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s e r v i n g t h o s e w h o s e r v e t h e i r c o u n t r y With more than 180,000 US troops currently serving in Iraq and Afghanistan, veterans’ aairs and benefits have been hot topics in the media. However, for many veterans this is not just a headline; it’s a dicult reality of their daily lives, as they struggle to access the disability and medical benefits they have earned.
Executive Compensation and Employee Benefits associate Kenneth Hemler explains that veterans’ claims are often denied by the US Department of Veterans Aairs (VA), due to a complicated application process. In many cases, Hemler says “problems arise because the VA is overburdened right now.”
Shearman & Sterling works with several organizations that help connect veterans with trained pro bono attorneys. A few recent examples include work with the New York City Bar, Project SALUTE, the Veterans Consortium Pro Bono Program, and the National Veterans Legal Services Program.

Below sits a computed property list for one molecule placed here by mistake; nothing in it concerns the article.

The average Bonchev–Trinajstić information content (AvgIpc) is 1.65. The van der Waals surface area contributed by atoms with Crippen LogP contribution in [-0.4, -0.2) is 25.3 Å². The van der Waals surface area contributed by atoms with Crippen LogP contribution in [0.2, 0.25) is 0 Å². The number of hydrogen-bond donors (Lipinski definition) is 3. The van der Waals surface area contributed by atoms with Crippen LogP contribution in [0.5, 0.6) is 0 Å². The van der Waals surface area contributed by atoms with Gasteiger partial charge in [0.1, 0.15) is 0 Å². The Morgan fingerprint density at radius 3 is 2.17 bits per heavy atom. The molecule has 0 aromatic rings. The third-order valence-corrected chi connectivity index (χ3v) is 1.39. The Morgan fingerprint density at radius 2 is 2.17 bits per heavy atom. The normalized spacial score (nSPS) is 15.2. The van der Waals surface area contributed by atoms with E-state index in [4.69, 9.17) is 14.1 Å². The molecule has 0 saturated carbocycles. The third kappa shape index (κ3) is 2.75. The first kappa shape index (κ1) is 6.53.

in this issue
Kenneth hemler and Molly stark
serving those who serve their country
first person: women in crisis
making new law, winning new trials
reexamining college financial aid the mount what’s in a name
4 6 7 8
new york city Bar In 2007, Shearman & Sterling, along with a handful of other firms, part- nered with the New York City Bar to create a program that provides free legal advice to veterans regarding their disability benefits. The program trains attorneys to volunteer at monthly clinics for low-income veterans.
Litigation associate Terence Gilroy brings a unique perspective to his participation in this program, having served in the US Army as a member of the 82nd Airborne Division in Iraq before entering law school in 2003.
“I’ve dealt with this bureaucracy myself,” explains Gilroy, “and at the same time, I understand the VA has its own challenges.” Gilroy says the combination of his legal knowledge and first-hand experience in the military has given him an appreciation of what his clients go through when appealing claims denials.